Bureau of Economic and Business Affairs
August 13, 2012

The Honorable Hillary Rodham Clinton
Secretary of State
2201 C Street N.W.
Washington, DC 20520

Dear Madam Secretary:

The International Council of Women’s Business Leadership (ICWBL) applauds the Administration’s efforts to promote women’s economic empowerment worldwide. In order to effectively move the bar on women’s business leadership, we recommend that these efforts include a coherent strategy on improving channels and mechanisms that support women’s ascent to leadership positions.

Whether on corporate boards, in senior-level management positions, or other important economic decision-making roles, women represent a much smaller percentage of leadership positions than their economic contribution, education levels, and business successes would indicate.

To address key barriers to women’s leadership, the ICWBL and its Subcommittee on Leadership recommend the U.S. Department of State support and encourage the following policy recommendations and projects.

Policy Recommendations

1. Family support infrastructure policies should be introduced

Studies have identified work-life balance challenges to be one of the four major barriers preventing women from rising to leadership positions. To this end, it is important that child- and elder care support is demanded by governments and provided by both public and private alternatives, accessible and affordable to all. Parents should also be granted the ability and right to share parental leave.

2. Development aid and loans should be conditioned on implementing policies that promote gender equality

To address the women’s leadership gap, it is recommended that the U.S. State Department, in collaboration with the ICWBL and its subcommittees, urge the IMF, UN, OECD, EU, World Bank and other development finance institutions and international authorities to condition and monitor loans, development assistance, aid and support, to ensure that gender equality measures are included. Millennium Challenge Corporation targets and requirements, those that ensure gender equality measures be taken to create equal and sustainable growth, should be broadly introduced.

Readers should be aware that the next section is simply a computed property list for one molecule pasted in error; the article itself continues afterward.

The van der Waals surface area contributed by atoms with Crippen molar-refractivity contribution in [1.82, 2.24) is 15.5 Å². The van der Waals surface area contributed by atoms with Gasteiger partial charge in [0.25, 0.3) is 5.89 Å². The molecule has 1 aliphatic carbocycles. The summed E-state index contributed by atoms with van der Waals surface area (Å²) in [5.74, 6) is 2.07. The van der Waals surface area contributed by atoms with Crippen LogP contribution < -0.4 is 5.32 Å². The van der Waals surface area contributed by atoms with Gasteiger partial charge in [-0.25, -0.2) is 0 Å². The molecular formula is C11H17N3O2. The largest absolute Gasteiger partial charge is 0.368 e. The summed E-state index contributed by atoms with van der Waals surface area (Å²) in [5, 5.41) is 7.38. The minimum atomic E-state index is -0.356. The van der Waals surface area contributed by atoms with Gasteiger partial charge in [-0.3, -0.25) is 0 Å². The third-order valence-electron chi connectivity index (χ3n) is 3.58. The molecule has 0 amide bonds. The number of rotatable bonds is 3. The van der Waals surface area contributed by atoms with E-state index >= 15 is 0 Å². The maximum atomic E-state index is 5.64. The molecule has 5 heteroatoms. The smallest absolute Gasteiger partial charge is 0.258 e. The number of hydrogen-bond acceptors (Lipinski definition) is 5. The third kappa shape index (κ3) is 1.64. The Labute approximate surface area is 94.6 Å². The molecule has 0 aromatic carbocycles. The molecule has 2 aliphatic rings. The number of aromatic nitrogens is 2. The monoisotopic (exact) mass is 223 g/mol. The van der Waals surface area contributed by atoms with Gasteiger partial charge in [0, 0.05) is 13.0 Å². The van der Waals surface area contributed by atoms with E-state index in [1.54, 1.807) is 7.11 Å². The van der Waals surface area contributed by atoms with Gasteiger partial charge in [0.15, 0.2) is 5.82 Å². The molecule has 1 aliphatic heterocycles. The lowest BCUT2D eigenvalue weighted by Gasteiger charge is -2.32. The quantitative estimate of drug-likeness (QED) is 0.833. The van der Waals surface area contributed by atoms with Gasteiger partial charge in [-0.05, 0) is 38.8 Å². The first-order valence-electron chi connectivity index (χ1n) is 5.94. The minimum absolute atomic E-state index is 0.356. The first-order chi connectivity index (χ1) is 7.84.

3. Gender equality audits should be required and transparent

Public, private and non-profit sectors should work together to ensure that women and men are treated equally and have equal opportunities. Building on Policy Recommendation 2, it is recommended that government-funded efforts should, therefore, be audited, and these outcomes should be presented and published according to gender specific targets, for transparency. To address the gaps in private sector gender equity, it is recommended that publicly traded companies be required to “report or explain” the percentage of women on their boards and executive committees. These practices are already mandated in many countries, and the U.S. State Department is encouraged to look to these examples for best practices.

Subcommittee Projects

1. Policy Series

To inform these policy recommendations, ICWBL Subcommittee on Leadership members will host a series of public-private dialogues in all global regions, focused on the following questions: how can the public sector create incentives, and how can the private sector offer solutions, to enhance work-life balance options for women in their countries and institutions? Solutions will be shared with all ICWBL members and institutions.

2. Women Up

The Women Up platform will engage ICWBL members to participate – both individually and through their institutions – in activities that promote women’s business leadership. Women Up will have two components: a) ICWBL members are invited to join the Women Up leaders circle, which includes personal commitments to: mentor 1-3 emerging women leaders; and to share with each other best practices on improving women’s leadership pipelines within their own institutions; b) global roll-out of the Centered Leadership program, co-sponsored by McKinsey and based on its successful women’s leadership training program.

As a global leader on women’s political and economic leadership, we believe it is very useful for the Administration to clearly support and encourage such gender equity policies and projects.

Safeguards that ensure equal participation in work, public sector and family life not only encourage women’s participation and access to leadership positions, but contribute to sustainable economic development, a prerequisite for growth on macro-economic and societal levels.


Cherie Blair
Vice Chair ICWBL

Indra Nooyi
Vice Chair ICWBL

Maud Olofsson
Sub-Committee Chair ICWBL